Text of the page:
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Clamshells May Measure Paleoclimate

Clamshells may provide the most fascinating detailed record

July 2010
By Virginie Noel

Clam_PSFPaleo data come from natural sources, such as tree rings, ice cores, corals, as well as, ocean and lake sediments. These data extend the archive of weather and climate back hundreds to millions of years.

Most measures of palaeoclimate provide data on average annual temperatures; however, changes in seasonality have more meaning than annual temperature. A recent study, using shells, was able to reconstruct temperatures on a sub-weekly resolution. The scientists were able to determine changes in average annual temperatures and even how these changes affected specific summers and winters.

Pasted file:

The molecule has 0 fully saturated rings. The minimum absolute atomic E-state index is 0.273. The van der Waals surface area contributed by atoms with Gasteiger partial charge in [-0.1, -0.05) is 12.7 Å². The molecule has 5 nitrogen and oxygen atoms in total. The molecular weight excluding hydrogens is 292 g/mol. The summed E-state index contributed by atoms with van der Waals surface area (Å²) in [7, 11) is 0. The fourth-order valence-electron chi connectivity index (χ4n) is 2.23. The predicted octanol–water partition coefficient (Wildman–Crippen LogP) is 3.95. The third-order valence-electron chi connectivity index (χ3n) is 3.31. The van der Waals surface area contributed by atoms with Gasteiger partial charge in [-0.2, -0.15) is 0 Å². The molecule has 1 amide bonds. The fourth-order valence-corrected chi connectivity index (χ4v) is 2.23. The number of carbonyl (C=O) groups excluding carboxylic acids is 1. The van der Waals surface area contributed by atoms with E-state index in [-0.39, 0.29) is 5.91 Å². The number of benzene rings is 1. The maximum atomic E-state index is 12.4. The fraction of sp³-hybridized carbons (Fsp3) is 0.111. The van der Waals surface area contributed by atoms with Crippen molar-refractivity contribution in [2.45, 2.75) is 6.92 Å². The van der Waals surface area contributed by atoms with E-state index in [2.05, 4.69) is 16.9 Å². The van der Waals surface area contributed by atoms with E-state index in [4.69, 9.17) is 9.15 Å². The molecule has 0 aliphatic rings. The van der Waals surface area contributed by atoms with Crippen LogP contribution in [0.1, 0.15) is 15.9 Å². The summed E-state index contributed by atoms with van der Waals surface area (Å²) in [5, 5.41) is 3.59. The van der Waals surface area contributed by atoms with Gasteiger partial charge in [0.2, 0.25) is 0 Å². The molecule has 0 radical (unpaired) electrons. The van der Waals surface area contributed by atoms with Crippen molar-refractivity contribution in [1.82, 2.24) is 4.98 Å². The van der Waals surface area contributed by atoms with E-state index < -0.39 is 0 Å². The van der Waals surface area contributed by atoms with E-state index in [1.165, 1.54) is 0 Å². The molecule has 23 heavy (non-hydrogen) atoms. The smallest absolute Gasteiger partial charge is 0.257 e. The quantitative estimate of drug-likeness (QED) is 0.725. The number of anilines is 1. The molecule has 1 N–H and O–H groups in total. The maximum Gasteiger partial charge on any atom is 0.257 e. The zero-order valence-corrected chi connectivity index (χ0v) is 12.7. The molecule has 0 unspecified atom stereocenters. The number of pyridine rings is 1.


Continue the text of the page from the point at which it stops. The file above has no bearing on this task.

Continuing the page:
Scientists used a robotic sampling device to shave thin slices from each layer of a shell’s growth bands. These were fed into a mass spectrometer, which measured the isotopes in each layer. From this, they could calculate the conditions under which each layer was formed. Colder the water is associated with greater amounts of heavy oxygen isotopes.

Another study to verify assertions in historical Icelandic sagas describing the weather reveal a number of climate changes recorded by historians, but also according to shells. This new technique will help climate modelers to improve their understanding of seasonal effects in the North Atlantic. The process may has the potential for revealing past processes in unprecedented detail.

The study will be able to study to the end of the last ice age!


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